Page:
Time to try and sketch some people. Of course, this is not at all as intentionally goofy as her original photo, but it does capture a bit of her good-natured humor — something I wish there was a hella lot more of here in oh-so-serious San Francisco.
It’s good to get away, to drive a couple hours north, to rent a room with a big ranch yard, a big orchard sky, a big yellow moon rising over hilltops, barbed-wire fencing glinting by the road.
A rooster cocks at dawn, calling out to crickets and frogs, the ground all green this early spring with March rains behind us.
I think of other artists, slipping away at dawn to the fields, setting up easels, writing their visions with color and line.
I join them now, clumsy with supplies, learning to keep the sun off my neck, to pencil-sketch quickly, to gently dab a sepia line, to stick with dry watercolor sticks, the texture and touch of the sketchbook pages.
Dry pigments without any water perfectly quench the still thirsty earth.
Here on the left coast of America, where the over-educated fancy themselves as open minded and tolerant, close-minded intolerance is constantly on display — as with this example of political street art and its sidewalk passerby graffiti.
Righteous haters love it here where they can cozy up with other haters and project their mutual hypocrisy. I gotta admit, though, some of their comments are pretty funny.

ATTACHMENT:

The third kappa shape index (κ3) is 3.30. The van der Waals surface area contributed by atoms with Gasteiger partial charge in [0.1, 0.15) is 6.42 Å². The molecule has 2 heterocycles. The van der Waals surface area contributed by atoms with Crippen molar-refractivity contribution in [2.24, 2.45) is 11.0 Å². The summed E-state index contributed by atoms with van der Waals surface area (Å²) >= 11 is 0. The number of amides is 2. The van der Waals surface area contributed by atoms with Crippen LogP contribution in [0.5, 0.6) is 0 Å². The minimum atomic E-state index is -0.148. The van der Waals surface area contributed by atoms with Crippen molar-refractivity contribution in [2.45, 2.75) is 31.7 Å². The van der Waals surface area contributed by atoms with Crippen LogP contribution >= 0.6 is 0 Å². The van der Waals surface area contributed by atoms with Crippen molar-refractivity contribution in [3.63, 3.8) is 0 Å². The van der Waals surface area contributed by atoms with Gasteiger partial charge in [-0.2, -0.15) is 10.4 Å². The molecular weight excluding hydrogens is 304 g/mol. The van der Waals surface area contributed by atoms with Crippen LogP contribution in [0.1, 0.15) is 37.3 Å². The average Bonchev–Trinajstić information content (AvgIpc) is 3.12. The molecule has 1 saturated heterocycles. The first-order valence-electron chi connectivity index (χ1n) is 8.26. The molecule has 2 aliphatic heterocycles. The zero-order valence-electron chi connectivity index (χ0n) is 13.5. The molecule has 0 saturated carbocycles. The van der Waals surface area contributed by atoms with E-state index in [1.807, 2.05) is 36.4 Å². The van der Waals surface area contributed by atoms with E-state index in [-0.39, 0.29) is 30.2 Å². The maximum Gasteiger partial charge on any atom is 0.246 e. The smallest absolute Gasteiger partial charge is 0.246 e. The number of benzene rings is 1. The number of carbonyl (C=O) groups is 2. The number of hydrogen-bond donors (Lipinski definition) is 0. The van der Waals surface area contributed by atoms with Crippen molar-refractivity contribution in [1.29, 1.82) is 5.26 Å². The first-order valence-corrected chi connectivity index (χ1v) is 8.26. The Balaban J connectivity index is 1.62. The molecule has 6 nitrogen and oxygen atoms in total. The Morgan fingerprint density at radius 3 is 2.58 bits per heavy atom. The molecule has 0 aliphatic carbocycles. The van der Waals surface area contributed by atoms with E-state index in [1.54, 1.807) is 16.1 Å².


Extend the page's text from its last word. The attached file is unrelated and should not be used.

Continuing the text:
To fully appreciate the disdain on parade, right click on the image to open a larger version in a new tab.
In the early 20th century, Japanese orphan Sokei-an Sasaki travels across America and settles into Greenwich Village where he meets his match in Ruth Fuller, a wealthy white Chicago heiress with years of experience in Japanese temples.
Together, though both married to others, their yin-yang attraction re-shaped Sokei-an’s Buddhist Society of America into the First Zen Institute of America, bringing the slow narrow path of Rinzai Zen to the monkey-mind lives of Americans.
To follow their historic romance for yourself, click here.
According to legend, Lao Tzu, an elderly 5th-century-BC archivist, tired of the Zhou dynasty’s increasing corruption and left the empire to live a more honorable, hermetic life in the far-west mountains.
Whether this tale is true — and whether it’s true that Lao Tzu, at the behest of the last mountain sentry, gave the guard his Tao te Ching, his poetic collection of ancient Chinese wisdom — is of no importance.
No matter the myth of the Tao‘s inception — though the more charming the myth the better — what matters is the Tao itself.
And if, despite any evidence, generations have believed this tale, we might as well follow the Tao and be like water, going with the flow, waving farewell to old Lao Tzu as he wanders off toward sunset.